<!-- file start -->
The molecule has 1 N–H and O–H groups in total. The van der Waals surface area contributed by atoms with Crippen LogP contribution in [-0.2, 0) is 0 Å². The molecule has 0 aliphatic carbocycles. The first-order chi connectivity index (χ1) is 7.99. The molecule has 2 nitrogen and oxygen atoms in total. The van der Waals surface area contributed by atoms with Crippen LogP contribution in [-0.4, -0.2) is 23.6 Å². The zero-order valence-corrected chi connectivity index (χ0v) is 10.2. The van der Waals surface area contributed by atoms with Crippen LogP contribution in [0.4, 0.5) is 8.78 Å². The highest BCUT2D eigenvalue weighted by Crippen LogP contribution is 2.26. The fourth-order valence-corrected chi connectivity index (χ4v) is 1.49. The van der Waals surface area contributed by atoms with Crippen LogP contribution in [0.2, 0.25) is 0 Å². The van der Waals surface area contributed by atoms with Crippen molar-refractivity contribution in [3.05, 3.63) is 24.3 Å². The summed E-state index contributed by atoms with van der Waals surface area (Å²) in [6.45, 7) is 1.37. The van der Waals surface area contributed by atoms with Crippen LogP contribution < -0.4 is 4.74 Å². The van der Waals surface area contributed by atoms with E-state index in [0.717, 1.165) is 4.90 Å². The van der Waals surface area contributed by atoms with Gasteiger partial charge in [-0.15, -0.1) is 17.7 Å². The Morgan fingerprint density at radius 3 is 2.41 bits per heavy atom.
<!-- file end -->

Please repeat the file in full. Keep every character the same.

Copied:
The molecule has 1 N–H and O–H groups in total. The van der Waals surface area contributed by atoms with Crippen LogP contribution in [-0.2, 0) is 0 Å². The molecule has 0 aliphatic carbocycles. The first-order chi connectivity index (χ1) is 7.99. The molecule has 2 nitrogen and oxygen atoms in total. The van der Waals surface area contributed by atoms with Crippen LogP contribution in [-0.4, -0.2) is 23.6 Å². The zero-order valence-corrected chi connectivity index (χ0v) is 10.2. The van der Waals surface area contributed by atoms with Crippen LogP contribution in [0.4, 0.5) is 8.78 Å². The highest BCUT2D eigenvalue weighted by Crippen LogP contribution is 2.26. The fourth-order valence-corrected chi connectivity index (χ4v) is 1.49. The van der Waals surface area contributed by atoms with Crippen LogP contribution in [0.2, 0.25) is 0 Å². The van der Waals surface area contributed by atoms with Crippen molar-refractivity contribution in [3.05, 3.63) is 24.3 Å². The summed E-state index contributed by atoms with van der Waals surface area (Å²) in [6.45, 7) is 1.37. The van der Waals surface area contributed by atoms with Crippen LogP contribution < -0.4 is 4.74 Å². The van der Waals surface area contributed by atoms with E-state index in [0.717, 1.165) is 4.90 Å². The van der Waals surface area contributed by atoms with Gasteiger partial charge in [-0.15, -0.1) is 17.7 Å². The Morgan fingerprint density at radius 3 is 2.41 bits per heavy atom.